Improving foot self-care in people with diabetes in Ghana: A development and feasibility randomised trial of a context appropriate, family-orientated diabetic footcare intervention

Joseph Suglo*, Kirsty Winkley, Jackie Sturt

*Corresponding author for this work

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Abstract

Objective Africa presents a higher diabetic foot ulcer prevalence estimate of 7.2% against global figures of 6.3%. Engaging family members in self-care education interventions has been shown to be effective at preventing diabetes-related foot ulcers. This study culturally adapted and tested the feasibility and acceptability of an evidence-based footcare family intervention in Ghana. Methods The initial phase of the study involved stakeholder engagement, comprising Patient Public Involvement activities and interviews with key informant nurses and people with diabetes (N = 15). In the second phase, adults at risk of diabetes-related foot ulcers and nominated caregivers (N = 50 dyads) participated in an individually randomised feasibility trial of the adapted intervention (N = 25) compared to usual care (N = 25). The study aimed to assess feasibility outcomes and to identify efficacy signals on clinical outcomes at 12 weeks post randomisation. Patient reported outcomes were foot care behaviour, foot self-care efficacy, diabetes knowledge and caregiver diabetes distress. Results Adjustments were made to the evidence-based intervention to reflect the literacy, information needs and preferences of stakeholders and to develop a context appropriate diabetic foot self-care intervention. A feasibility trial was then conducted which met all recruitment, retention, data quality and randomisation progression criteria. At 12 weeks post randomisation, efficacy signals favoured the intervention group on improved footcare behaviour, foot self-care efficacy, diabetes knowledge and reduced diabetes distress. Future implementation issues to consider include the staff resources needed to deliver the intervention, family members availability to attend in-person sessions and consideration of remote intervention delivery. Conclusion A contextual family-oriented foot self-care education intervention is feasible, acceptable, and may improve knowledge and self-care with the potential to decrease diabetes-related complications. The education intervention is a strategic approach to improving diabetes care and prevention of foot disease, especially in settings with limited diabetes care resources. Future research will investigate the possibility of remote delivery to better meet patient and staff needs.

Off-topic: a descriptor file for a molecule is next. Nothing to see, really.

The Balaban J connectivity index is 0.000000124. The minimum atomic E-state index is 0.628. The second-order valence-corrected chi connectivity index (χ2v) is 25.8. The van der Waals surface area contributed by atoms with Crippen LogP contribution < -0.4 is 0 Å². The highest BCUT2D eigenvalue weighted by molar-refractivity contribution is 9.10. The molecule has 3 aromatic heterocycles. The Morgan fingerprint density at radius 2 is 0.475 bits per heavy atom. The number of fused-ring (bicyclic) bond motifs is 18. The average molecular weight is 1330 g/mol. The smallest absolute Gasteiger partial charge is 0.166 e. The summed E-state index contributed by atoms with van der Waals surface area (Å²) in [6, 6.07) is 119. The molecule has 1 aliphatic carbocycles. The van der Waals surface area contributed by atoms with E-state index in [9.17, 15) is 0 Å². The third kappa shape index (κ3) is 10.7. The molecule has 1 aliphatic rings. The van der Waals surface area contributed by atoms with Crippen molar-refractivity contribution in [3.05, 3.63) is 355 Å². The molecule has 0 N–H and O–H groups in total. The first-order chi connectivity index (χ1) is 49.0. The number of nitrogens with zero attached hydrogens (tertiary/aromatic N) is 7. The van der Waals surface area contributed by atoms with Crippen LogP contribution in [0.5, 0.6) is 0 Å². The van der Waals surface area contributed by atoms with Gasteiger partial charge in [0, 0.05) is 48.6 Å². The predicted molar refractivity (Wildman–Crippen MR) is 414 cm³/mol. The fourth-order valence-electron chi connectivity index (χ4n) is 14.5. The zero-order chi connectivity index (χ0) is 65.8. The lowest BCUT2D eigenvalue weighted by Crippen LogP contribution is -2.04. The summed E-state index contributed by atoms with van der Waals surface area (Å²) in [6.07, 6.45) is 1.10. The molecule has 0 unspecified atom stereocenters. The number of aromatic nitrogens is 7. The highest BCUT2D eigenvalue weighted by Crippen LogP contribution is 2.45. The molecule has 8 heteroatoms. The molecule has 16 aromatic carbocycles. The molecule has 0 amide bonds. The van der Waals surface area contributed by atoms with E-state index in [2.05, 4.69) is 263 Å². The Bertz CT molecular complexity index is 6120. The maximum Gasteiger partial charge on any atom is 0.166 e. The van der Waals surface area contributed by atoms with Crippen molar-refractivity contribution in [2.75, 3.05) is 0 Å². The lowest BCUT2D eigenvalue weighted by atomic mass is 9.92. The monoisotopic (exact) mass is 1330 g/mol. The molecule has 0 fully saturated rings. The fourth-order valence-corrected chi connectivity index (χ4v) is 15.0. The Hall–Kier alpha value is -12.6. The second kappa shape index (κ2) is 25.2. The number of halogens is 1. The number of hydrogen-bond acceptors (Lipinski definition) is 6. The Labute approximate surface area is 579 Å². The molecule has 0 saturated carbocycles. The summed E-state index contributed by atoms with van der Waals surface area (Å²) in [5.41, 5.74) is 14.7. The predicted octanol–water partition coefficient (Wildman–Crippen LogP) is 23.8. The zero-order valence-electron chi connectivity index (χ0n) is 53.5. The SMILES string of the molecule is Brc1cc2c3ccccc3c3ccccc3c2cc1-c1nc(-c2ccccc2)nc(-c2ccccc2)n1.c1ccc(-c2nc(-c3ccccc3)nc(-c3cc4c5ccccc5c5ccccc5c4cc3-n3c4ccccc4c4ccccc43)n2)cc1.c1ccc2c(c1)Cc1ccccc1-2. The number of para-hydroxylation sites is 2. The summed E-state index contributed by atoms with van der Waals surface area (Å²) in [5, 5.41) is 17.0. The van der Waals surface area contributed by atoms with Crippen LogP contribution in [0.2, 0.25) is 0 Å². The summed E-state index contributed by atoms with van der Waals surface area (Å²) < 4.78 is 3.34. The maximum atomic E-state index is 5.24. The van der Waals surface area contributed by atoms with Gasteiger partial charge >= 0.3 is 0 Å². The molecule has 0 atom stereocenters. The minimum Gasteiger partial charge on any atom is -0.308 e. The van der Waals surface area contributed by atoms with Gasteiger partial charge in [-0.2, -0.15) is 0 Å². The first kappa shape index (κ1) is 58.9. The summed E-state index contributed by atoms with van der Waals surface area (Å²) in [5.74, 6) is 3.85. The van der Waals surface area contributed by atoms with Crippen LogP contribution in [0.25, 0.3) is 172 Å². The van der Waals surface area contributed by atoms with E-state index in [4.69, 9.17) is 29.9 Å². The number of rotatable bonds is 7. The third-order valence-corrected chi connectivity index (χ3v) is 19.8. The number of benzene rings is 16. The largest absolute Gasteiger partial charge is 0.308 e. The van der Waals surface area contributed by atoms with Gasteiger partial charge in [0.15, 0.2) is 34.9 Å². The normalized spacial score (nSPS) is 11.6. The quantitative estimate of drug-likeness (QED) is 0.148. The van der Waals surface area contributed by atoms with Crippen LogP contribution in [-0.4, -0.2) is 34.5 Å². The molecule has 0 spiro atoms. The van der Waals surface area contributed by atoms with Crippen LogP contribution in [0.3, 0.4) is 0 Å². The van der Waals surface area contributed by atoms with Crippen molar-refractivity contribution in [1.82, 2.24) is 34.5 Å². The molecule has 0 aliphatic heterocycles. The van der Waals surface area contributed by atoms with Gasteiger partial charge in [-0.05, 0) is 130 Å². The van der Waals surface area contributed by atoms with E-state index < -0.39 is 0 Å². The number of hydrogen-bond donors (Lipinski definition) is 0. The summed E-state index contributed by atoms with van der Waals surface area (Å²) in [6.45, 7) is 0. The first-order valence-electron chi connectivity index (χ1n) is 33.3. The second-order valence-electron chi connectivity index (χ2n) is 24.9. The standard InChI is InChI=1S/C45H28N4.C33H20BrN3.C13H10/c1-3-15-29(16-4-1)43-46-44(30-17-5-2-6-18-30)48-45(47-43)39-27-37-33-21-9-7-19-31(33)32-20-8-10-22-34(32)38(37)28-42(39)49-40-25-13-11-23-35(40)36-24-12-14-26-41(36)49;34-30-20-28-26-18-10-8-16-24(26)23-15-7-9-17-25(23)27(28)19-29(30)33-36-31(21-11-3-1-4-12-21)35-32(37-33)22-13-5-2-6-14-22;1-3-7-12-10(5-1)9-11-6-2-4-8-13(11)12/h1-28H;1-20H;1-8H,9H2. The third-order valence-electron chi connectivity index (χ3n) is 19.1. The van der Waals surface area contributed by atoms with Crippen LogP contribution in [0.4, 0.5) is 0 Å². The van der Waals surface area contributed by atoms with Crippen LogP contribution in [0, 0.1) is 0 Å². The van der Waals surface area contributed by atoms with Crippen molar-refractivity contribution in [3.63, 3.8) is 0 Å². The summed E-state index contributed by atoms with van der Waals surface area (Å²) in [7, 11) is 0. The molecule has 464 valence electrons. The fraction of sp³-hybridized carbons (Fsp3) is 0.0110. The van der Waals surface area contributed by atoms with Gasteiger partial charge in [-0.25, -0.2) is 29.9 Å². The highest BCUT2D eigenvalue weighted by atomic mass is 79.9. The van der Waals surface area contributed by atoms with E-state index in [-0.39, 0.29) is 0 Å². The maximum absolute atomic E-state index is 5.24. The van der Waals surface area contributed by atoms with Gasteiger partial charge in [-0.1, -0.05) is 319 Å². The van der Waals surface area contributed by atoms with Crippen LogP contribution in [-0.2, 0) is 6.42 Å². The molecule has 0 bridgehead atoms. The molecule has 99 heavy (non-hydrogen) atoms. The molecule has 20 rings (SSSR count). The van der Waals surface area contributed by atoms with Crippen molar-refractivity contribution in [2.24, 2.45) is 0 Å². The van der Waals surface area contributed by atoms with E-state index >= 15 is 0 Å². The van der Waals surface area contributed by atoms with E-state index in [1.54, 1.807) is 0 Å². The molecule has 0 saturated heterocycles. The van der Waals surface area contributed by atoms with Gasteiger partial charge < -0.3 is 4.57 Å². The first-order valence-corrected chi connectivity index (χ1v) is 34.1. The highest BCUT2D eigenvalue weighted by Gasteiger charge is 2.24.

Original languageEnglish
Article numbere0302385
JournalPLoS One
Volume19
Issue number5 May
DOIs
Publication statusPublished - 8 May 2024

Keywords

  • Diabetes
  • Foot care
  • FAMILY
  • RCT, Randomised Controlled Trial
  • diabetic foot ulcer
  • Ghana

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